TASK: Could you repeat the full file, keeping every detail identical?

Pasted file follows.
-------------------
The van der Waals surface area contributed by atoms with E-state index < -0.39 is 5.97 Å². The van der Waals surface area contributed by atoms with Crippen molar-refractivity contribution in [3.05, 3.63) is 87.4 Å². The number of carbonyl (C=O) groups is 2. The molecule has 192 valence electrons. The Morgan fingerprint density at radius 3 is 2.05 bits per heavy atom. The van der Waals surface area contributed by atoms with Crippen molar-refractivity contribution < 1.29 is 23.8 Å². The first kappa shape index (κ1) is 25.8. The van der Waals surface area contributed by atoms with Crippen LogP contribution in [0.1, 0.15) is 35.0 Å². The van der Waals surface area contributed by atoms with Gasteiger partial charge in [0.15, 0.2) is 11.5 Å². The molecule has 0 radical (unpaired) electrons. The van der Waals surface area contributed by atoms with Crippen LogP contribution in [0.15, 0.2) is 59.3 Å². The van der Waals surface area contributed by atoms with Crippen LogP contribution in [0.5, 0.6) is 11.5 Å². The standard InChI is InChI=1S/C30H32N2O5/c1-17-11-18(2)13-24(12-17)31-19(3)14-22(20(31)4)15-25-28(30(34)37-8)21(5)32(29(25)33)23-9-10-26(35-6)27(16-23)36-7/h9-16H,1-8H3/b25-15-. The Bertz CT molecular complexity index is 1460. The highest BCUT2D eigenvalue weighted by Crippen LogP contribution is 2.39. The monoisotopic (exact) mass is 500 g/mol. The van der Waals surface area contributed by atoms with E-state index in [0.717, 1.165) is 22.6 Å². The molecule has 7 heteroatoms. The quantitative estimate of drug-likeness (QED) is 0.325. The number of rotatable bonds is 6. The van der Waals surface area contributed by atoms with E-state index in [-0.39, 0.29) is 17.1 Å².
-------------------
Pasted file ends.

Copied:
The van der Waals surface area contributed by atoms with E-state index < -0.39 is 5.97 Å². The van der Waals surface area contributed by atoms with Crippen molar-refractivity contribution in [3.05, 3.63) is 87.4 Å². The number of carbonyl (C=O) groups is 2. The molecule has 192 valence electrons. The Morgan fingerprint density at radius 3 is 2.05 bits per heavy atom. The van der Waals surface area contributed by atoms with Crippen molar-refractivity contribution < 1.29 is 23.8 Å². The first kappa shape index (κ1) is 25.8. The van der Waals surface area contributed by atoms with Crippen LogP contribution in [0.1, 0.15) is 35.0 Å². The van der Waals surface area contributed by atoms with Gasteiger partial charge in [0.15, 0.2) is 11.5 Å². The molecule has 0 radical (unpaired) electrons. The van der Waals surface area contributed by atoms with Crippen LogP contribution in [0.15, 0.2) is 59.3 Å². The van der Waals surface area contributed by atoms with Crippen LogP contribution in [0.5, 0.6) is 11.5 Å². The standard InChI is InChI=1S/C30H32N2O5/c1-17-11-18(2)13-24(12-17)31-19(3)14-22(20(31)4)15-25-28(30(34)37-8)21(5)32(29(25)33)23-9-10-26(35-6)27(16-23)36-7/h9-16H,1-8H3/b25-15-. The Bertz CT molecular complexity index is 1460. The highest BCUT2D eigenvalue weighted by Crippen LogP contribution is 2.39. The monoisotopic (exact) mass is 500 g/mol. The van der Waals surface area contributed by atoms with E-state index in [0.717, 1.165) is 22.6 Å². The molecule has 7 heteroatoms. The quantitative estimate of drug-likeness (QED) is 0.325. The number of rotatable bonds is 6. The van der Waals surface area contributed by atoms with E-state index in [-0.39, 0.29) is 17.1 Å².